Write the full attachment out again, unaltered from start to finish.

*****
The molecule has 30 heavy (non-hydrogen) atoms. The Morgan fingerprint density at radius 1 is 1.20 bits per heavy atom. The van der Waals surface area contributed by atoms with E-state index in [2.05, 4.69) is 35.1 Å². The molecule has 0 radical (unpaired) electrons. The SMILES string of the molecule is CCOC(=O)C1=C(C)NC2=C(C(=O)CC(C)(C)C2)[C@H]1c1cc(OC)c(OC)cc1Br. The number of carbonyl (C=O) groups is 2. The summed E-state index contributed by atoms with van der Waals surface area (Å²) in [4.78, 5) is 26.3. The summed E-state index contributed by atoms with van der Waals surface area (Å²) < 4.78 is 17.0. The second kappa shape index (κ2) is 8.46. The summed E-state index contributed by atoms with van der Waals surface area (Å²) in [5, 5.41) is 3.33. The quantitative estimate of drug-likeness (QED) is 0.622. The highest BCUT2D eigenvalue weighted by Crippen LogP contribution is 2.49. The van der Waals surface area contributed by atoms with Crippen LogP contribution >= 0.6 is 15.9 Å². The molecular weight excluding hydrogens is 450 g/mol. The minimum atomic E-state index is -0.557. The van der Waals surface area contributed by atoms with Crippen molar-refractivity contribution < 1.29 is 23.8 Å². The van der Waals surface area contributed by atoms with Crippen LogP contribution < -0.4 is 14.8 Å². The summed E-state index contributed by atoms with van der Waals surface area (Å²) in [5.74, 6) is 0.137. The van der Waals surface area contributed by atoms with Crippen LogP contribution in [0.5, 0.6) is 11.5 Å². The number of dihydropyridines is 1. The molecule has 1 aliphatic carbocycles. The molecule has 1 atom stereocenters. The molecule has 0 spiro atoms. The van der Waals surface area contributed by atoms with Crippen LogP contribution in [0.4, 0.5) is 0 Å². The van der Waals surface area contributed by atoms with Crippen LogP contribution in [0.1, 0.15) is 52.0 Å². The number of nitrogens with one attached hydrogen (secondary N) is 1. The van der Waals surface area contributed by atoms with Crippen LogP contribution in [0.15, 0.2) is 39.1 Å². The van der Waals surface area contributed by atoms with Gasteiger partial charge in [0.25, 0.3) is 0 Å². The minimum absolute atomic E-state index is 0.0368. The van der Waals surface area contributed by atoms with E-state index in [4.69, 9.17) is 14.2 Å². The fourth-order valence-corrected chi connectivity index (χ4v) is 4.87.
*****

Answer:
The molecule has 30 heavy (non-hydrogen) atoms. The Morgan fingerprint density at radius 1 is 1.20 bits per heavy atom. The van der Waals surface area contributed by atoms with E-state index in [2.05, 4.69) is 35.1 Å². The molecule has 0 radical (unpaired) electrons. The SMILES string of the molecule is CCOC(=O)C1=C(C)NC2=C(C(=O)CC(C)(C)C2)[C@H]1c1cc(OC)c(OC)cc1Br. The number of carbonyl (C=O) groups is 2. The summed E-state index contributed by atoms with van der Waals surface area (Å²) in [4.78, 5) is 26.3. The summed E-state index contributed by atoms with van der Waals surface area (Å²) < 4.78 is 17.0. The second kappa shape index (κ2) is 8.46. The summed E-state index contributed by atoms with van der Waals surface area (Å²) in [5, 5.41) is 3.33. The quantitative estimate of drug-likeness (QED) is 0.622. The highest BCUT2D eigenvalue weighted by Crippen LogP contribution is 2.49. The van der Waals surface area contributed by atoms with Crippen LogP contribution >= 0.6 is 15.9 Å². The molecular weight excluding hydrogens is 450 g/mol. The minimum atomic E-state index is -0.557. The van der Waals surface area contributed by atoms with Crippen molar-refractivity contribution < 1.29 is 23.8 Å². The van der Waals surface area contributed by atoms with Crippen LogP contribution < -0.4 is 14.8 Å². The summed E-state index contributed by atoms with van der Waals surface area (Å²) in [5.74, 6) is 0.137. The van der Waals surface area contributed by atoms with Crippen LogP contribution in [0.5, 0.6) is 11.5 Å². The number of dihydropyridines is 1. The molecule has 1 aliphatic carbocycles. The molecule has 1 atom stereocenters. The molecule has 0 spiro atoms. The van der Waals surface area contributed by atoms with Crippen LogP contribution in [0.4, 0.5) is 0 Å². The van der Waals surface area contributed by atoms with Crippen LogP contribution in [0.1, 0.15) is 52.0 Å². The number of nitrogens with one attached hydrogen (secondary N) is 1. The van der Waals surface area contributed by atoms with Crippen LogP contribution in [0.15, 0.2) is 39.1 Å². The van der Waals surface area contributed by atoms with Gasteiger partial charge in [0.25, 0.3) is 0 Å². The minimum absolute atomic E-state index is 0.0368. The van der Waals surface area contributed by atoms with E-state index in [4.69, 9.17) is 14.2 Å². The fourth-order valence-corrected chi connectivity index (χ4v) is 4.87.